April 25, 2014
Campus continues fifty year laundry relationshipOne of the first chores that a
student is forced to learn how
to do when coming to college is
laundry. For most, this comes as
an unwelcomed task. They wait
until the last possible minute to
do it, and if possible, wait until a
break in the semester to take it all
home for their mothers to do.
Not everyone on campus
shares their sentiments. Susquehanna
alumnus Merle Ulsh,
known to some students as the
laundry man, has been in the
laundry business for 50 years
alongside his wife, Nancy.
Owning all 180 machines that
are located across campus, Merle
Ulsh services all of the machines
when issues arise. Nancy Ulsh
manages the bookkeeping for the
business. Ulsh said: "I supply the
machines. I take care of the machines.
Susquehanna then supplies
the water and electricity. It's
a really symbiotic relationship."
The Ulsh family began this
symbiotic relationship with
Susquehanna in 1964 when
Susquehanna's business manager
at the time offered three sets of
coin operated laundry machines
to Merle Ulsh to buy. Merle Ulsh,
who was currently running an appliance
store in downtown Selinsgrove
took advantage of the business
opportunity and continued
to grow the business as Susquehanna
grew with it.
Merle Ulsh said that when he
started the business those were
the only three sets of laundry machines
and at that time they were
located in the garages of houses
on Faculty Row. Faculty Row,
which is sometimes referred to as
the cottages, was a group of houses
that were situated alongside
Pine Street from Seibert Hall up
to 18th Street and housed many of
the faculty members.
The business ran out of the
garages for a period of time
until Gus Weber, a previous
Susquehanna president, began
expanding campus, said Merle
Ulsh. Merle Ulsh said that
once Weber became president
new buildings were added to
Once Degenstein Campus
Center was constructed, Merle
Ulsh said that the laundry services
were moved into the lower
level of Seibert. At this time,
they expanded their business to
include thirty machines. As new
residence halls were constructed,
such as Smith Hall, Reed Hall and
Aikens Hall, laundries were built
in. Also, other residence halls
were remodeled to include laundries,
such as Hassinger Hall and
the upper level of Seibert Hall.
Most recently, the company
added 20 new machines in the
18th Street Commons Complex.
Merle Ulsh said that all the
machines on campus are high
tech, with the oldest machine on
campus being about nine years
old. Merle Ulsh said that each
machine uses less than 10 gallons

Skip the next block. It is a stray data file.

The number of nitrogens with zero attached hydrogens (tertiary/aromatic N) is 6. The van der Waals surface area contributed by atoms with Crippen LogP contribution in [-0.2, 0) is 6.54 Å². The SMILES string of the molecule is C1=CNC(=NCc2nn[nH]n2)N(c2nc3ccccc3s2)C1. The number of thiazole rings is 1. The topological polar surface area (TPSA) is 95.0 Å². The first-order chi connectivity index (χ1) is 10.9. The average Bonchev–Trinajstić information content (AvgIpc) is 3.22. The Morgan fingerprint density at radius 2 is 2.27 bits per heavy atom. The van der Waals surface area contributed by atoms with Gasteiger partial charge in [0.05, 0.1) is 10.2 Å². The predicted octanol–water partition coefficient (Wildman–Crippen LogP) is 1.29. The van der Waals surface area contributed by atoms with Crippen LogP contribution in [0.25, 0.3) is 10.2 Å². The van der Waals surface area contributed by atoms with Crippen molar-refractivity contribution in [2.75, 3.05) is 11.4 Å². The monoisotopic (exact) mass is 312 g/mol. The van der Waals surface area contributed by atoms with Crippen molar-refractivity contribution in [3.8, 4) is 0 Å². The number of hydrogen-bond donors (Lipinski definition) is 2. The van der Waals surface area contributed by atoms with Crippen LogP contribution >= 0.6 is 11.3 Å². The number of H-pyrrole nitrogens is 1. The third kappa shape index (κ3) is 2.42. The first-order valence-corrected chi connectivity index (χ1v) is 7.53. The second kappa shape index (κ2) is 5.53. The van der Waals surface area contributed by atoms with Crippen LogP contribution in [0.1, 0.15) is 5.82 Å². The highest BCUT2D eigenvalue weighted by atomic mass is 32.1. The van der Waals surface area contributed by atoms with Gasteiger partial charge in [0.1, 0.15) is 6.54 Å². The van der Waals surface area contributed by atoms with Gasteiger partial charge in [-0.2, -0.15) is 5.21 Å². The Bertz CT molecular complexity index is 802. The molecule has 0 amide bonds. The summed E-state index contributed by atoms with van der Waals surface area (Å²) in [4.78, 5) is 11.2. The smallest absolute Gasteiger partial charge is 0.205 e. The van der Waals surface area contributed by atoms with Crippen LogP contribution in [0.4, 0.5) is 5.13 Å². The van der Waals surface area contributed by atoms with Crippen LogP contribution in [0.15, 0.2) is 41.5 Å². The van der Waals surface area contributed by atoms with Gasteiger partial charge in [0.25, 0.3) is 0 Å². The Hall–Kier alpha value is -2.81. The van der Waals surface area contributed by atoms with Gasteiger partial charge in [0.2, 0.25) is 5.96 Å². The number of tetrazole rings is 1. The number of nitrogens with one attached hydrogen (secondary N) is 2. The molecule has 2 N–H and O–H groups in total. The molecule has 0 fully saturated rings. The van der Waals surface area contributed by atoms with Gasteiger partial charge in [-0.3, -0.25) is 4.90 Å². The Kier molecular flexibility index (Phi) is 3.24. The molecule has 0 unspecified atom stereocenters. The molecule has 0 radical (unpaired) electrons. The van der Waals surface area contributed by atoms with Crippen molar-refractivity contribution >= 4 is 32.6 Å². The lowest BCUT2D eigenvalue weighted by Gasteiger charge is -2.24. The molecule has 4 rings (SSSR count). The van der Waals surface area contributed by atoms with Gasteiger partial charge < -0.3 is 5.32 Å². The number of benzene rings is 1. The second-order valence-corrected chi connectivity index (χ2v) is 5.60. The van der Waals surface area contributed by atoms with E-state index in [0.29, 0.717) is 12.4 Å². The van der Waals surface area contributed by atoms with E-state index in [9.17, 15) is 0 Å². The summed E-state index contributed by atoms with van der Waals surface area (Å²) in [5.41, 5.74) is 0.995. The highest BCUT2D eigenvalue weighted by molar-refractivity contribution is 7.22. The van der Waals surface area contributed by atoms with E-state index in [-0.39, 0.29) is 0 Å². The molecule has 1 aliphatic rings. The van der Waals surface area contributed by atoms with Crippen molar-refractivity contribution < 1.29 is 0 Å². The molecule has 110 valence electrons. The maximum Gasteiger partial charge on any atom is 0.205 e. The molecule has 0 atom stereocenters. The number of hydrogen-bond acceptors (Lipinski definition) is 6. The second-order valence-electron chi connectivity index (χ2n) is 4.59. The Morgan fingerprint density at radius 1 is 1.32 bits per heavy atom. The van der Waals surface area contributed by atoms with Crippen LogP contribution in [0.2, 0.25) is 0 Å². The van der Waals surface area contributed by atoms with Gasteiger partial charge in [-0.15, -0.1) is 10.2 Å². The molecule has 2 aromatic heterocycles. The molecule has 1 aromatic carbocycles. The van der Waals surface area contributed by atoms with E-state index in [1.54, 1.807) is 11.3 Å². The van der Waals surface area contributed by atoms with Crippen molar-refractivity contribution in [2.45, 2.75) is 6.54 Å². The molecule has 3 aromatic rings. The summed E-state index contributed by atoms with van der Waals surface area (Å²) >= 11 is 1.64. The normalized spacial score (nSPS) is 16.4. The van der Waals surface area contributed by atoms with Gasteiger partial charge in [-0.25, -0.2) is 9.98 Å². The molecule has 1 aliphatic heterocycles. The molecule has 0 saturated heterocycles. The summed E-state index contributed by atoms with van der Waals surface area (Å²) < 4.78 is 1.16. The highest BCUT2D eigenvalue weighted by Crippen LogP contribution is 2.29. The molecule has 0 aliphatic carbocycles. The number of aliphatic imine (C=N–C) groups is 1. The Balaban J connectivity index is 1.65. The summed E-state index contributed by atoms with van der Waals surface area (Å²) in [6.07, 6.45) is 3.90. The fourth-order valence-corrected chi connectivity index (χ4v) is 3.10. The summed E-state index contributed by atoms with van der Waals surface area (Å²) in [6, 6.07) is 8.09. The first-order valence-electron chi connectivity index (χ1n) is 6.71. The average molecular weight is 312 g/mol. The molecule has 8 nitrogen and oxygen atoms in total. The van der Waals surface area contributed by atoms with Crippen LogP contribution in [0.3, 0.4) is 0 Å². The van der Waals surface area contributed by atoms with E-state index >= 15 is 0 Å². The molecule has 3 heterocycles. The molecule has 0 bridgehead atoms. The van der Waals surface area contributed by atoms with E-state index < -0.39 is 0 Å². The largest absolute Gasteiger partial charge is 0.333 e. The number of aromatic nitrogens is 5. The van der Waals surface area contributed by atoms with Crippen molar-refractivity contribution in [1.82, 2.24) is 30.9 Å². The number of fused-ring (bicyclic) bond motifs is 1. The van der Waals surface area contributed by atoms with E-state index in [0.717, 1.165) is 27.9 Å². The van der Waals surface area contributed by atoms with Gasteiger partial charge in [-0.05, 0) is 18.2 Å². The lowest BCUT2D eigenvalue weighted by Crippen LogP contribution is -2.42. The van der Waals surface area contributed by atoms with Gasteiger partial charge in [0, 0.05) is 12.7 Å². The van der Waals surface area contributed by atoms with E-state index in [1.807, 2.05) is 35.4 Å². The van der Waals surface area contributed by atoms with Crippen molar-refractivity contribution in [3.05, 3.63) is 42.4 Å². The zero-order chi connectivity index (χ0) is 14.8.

of water for a whole wash cycle,
as opposed to the 20 to 30 gallons
used in a normal machine.
Along with the growing of the
business, the laundry service has
come into the modern age, allowing
students to use a credit/debit
cards to complete their payment,
which was started and is managed
by the food services at Susquehanna,
according to Merle Ulsh.
This ability proves to add an
extra variable for problems to
arise. Merle Ulsh said, "That's
why in almost all of the dorms
there is a sign that asks if it is a
software problem or a machine
problem." If there is an actual
problem with the machine itself,
Merle Ulsh will come down and
fix it. If it is a software issue with
the card reader, food services is in
charge of fixing it.
Merle Ulsh said that the
residence halls that still have
machines that can be coin operated
were bought before the
full transition was made. He
said: "I sensed that something
like cards were coming by, so
I ordered dual function [machines].
Reed [Hall] and West
[Hall] have dual function. They
can use one or the other."
Merle Ulsh said that he
doesn't have to replace the machines
very often because the
students, for the most part, have
taken care of the machines very
well. He said, "Vandalism is almost
This wasn't always the situation.
Both Merle and Nancy Ulsh
commented on the 1980s and the
issues that arose during that time.
Merle Ulsh said, "1980 students
were unbelievably destructive.
What it was, I have no idea."
Nancy Ulsh said: "Students
were angry in the 80s... They
poured paint in the washers. They
ripped the tops off the dryers and
threw them out the windows. It
was a nasty time."
Merle Ulsh remembered that
students would try to do loads of
laundry without having to actually
pay, too. He said, "The students
found a way, by using a hammer,
to push the coins in part way to
turn the machine on."
He continued: "Normally
you have to push the coin slot
all the way in, but they would
take a hammer and hit the slide
and send it on back."
Another instance was when a
girl got her pinky stuck in a coin
slot. He said: "One girl was trying
to get her coins out of the coin slot
and got her pinky stuck. The fire
company had to come with a saw
and cut the coin shoot off."
Nancy Ulsh said, "I think we
actually had to take that particular
student to the hospital," where
they were ultimately able to get
her finger out of the coin shoot.
Despite the hiccups that may
have happened in the 1980s, the
Ulshs both agree that they've
had a great relationship with the
university. They are often invited
to attend university sponsored
events and have a scholarship
in their name.
"It's just been a great 50
years," Merle Ulsh said.
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